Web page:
15. 15. 15 Median of Three: Example pivot 5 6 4 6 3 12 19 2 13 6 5 6 4 3 12 19 2 6 13 A[left] = 2, A[center] = 13, A[right] = 6 Swap A[center] and A[right] 5 6 4 3 12 19 2 13 pivot 6 5 6 4 3 12 19 2 13 Choose A[center] as pivot Swap pivot and A[right – 1] We only need to partition A[ left + 1, …, right – 2 ]. Why?
16. 16. Quick Sort Summary  Recursive case: QuickSort( a, left, right ) pivot = median3( a, left, right ); Partition a[left … right] into a[left … i-1], i, a[i+1 … right]; QuickSort( a, left, i-1 ); QuickSort( a, i+1, right );  Base case: when do we stop the recursion? In theory, when left >= right. In practice, …
17. 17. 17 Small Arrays  For very small arrays, quick sort does not perform as well as insertion sort  Do not use quick sort recursively for small arrays Use a sorting algorithm that is efficient for small arrays, such as insertion sort.  When using quick sort recursively, switch to insertion sort when the sub-arrays have between 5 to 20 elements (10 is usually good). saves about 15% in the running time. avoids taking the median of three when the sub-array has only 1 or 2 elements.
18. 18. 18 Quick Sort: Pseudo-code For small arrays Recursion Choose pivot Partitioning
19. 19. 19 Partitioning Part  The partitioning code we just saw works only if pivot is picked as median-of-three.  A[left]  pivot and A[right]  pivot  Need to partition only A[left + 1, …, right – 2]  j will not run past the beginning  because A[left]  pivot  i will not run past the end  because A[right-1] = pivot
20. 20. Homework  Assume the pivot is chosen as the middle element of an array: pivot = a[(left+right)/2].  Rewrite the partitioning code and the whole quick sort algorithm.
21. 21. 21 Quick Sort Faster Than Merge Sort  Both quick sort and merge sort take O(N log N) in the average case.  But quick sort is faster in the average case: The inner loop consists of an increment/decrement (by 1, which is fast), a test and a jump. There is no extra juggling as in merge sort. inner loop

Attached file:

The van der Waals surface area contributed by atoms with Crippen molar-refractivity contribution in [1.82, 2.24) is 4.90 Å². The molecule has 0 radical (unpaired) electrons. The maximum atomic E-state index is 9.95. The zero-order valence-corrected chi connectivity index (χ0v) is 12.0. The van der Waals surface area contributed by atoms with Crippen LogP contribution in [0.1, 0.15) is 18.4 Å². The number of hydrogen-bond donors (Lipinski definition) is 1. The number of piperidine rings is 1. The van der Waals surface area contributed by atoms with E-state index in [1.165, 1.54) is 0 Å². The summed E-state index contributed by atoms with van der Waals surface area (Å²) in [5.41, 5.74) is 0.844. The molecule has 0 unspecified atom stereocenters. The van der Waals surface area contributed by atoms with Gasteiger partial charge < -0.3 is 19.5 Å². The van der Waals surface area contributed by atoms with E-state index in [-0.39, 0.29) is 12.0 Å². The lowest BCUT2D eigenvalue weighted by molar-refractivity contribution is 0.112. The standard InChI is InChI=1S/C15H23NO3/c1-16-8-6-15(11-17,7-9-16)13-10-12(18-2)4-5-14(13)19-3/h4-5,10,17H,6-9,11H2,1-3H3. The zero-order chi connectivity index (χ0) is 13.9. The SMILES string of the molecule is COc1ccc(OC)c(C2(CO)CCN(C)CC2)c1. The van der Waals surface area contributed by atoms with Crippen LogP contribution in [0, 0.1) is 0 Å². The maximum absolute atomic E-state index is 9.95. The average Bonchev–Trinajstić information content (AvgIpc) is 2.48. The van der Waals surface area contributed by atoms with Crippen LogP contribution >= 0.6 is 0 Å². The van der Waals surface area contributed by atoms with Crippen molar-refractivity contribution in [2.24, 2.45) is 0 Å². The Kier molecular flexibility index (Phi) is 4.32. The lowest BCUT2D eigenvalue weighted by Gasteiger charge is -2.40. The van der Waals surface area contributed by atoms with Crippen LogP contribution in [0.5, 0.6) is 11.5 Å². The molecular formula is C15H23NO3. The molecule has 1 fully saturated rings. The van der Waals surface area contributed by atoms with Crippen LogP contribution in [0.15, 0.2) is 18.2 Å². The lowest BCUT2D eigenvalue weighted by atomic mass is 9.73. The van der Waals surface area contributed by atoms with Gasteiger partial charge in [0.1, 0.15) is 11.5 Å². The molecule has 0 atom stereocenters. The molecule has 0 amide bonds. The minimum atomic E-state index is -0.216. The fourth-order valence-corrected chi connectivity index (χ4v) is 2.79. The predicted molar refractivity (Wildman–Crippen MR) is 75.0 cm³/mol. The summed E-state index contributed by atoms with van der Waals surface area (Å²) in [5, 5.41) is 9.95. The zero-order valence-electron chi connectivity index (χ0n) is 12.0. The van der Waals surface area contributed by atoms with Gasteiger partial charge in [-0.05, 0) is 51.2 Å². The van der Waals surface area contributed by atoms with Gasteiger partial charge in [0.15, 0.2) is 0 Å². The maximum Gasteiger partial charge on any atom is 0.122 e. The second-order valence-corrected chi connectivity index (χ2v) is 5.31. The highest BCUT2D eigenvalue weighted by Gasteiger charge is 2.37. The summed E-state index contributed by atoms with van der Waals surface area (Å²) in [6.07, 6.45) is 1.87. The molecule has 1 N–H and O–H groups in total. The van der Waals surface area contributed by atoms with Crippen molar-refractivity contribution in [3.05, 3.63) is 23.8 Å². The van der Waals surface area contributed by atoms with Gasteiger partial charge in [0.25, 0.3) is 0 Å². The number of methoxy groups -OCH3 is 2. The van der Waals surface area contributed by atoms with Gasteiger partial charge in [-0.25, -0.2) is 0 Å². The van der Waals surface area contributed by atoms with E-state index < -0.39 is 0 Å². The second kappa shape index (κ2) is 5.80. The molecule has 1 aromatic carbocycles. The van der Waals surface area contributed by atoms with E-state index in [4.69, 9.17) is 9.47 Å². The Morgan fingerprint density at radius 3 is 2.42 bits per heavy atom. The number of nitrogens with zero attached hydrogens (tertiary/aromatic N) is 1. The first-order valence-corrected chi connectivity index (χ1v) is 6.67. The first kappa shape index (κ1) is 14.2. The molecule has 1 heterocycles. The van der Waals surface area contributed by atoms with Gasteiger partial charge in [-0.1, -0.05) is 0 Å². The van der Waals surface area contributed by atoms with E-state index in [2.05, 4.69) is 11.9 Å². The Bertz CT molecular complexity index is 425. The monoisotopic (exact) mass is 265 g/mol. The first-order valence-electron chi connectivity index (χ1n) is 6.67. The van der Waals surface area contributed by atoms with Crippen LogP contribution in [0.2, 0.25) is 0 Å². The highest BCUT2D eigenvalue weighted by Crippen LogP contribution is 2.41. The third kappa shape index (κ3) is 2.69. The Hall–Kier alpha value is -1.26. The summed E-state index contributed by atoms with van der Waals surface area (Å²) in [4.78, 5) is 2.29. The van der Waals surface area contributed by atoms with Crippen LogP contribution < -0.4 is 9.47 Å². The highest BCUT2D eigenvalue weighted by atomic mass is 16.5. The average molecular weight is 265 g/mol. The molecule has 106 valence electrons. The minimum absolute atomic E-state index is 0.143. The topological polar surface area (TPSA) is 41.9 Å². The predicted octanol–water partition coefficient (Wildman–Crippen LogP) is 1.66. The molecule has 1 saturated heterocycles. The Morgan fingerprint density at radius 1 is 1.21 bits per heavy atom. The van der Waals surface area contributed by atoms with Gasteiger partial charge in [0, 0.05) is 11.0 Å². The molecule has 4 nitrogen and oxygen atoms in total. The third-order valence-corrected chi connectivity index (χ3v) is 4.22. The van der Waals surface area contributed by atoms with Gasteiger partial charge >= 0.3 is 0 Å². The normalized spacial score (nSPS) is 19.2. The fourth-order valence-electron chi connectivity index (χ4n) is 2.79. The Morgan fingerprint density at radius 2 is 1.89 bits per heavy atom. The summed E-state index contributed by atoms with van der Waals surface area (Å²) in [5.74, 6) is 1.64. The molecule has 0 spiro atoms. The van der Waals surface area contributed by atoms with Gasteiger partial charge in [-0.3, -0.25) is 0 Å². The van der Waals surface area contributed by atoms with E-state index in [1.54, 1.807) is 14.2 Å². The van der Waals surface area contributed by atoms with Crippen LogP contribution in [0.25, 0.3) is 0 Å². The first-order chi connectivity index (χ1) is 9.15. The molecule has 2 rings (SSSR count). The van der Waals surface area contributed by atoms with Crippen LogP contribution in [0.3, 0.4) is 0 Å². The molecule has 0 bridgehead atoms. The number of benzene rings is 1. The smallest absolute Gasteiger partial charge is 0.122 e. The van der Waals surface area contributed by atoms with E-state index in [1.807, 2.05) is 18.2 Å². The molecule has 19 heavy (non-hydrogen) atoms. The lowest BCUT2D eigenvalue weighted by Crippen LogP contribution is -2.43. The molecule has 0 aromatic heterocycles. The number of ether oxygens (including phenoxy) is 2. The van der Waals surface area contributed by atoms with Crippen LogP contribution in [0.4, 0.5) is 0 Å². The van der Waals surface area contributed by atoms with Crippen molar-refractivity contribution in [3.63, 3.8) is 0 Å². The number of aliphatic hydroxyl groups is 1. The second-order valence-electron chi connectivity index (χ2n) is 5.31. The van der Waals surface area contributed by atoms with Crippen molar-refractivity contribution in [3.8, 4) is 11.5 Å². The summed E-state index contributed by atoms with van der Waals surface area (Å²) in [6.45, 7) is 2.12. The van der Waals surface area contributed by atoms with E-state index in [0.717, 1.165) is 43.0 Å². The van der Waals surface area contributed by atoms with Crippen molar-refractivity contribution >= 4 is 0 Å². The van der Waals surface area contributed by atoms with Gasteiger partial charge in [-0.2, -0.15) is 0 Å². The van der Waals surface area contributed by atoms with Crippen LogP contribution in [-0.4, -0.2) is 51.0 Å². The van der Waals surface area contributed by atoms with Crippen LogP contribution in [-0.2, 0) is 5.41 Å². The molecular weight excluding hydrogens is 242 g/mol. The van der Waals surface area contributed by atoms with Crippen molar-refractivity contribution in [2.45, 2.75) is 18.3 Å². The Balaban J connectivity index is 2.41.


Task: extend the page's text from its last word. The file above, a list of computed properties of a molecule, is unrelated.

22. 22. 22 Analysis Assumptions:  A random pivot (no median-of-three partitioning)  No cutoff for small arrays ( to make it simple) 1. If the number of elements in S is 0 or 1, then return (base case). 2. Pick an element v in S (called the pivot). 3. Partition the elements in S except v into two disjoint groups: 1. S1 = {x S – {v} | x  v} 2. S2 = {x S – {v} | x  v} 4. Return {QuickSort(S1) + v + QuickSort(S2)}
23. 23. 23 Analysis (2)  Running time pivot selection: constant time, i.e. O(1) partitioning: linear time, i.e. O(N) running time of the two recursive calls  T(N)= T(i) + T(N – i – 1) + cN i: number of elements in S1 c is a constant
24. 24. 24 Worst-Case Scenario  What will be the worst case? The pivot is the smallest element, all the time Partition is always unbalanced
25. 25. 25 Best-Case Scenario  What will be the best case? Partition is perfectly balanced. Pivot is always in the middle (median of the array).  T(N) = T(N/2) + T(N/2) + cN = 2T(N/2) + cN  This recurrence is similar to the merge sort recurrence.  The result is O(NlogN).
26. 26. 26 Average-Case Analysis  Assume that each of the sizes for S1 is equally likely  has probability 1/N.  This assumption is valid for the pivoting and partitioning strategy just discussed (but may not be for some others),  On average, the running time is O(N log N).  Proof: pp 272–273, Data Structures and Algorithm Analysis by M. A. Weiss, 2nd edition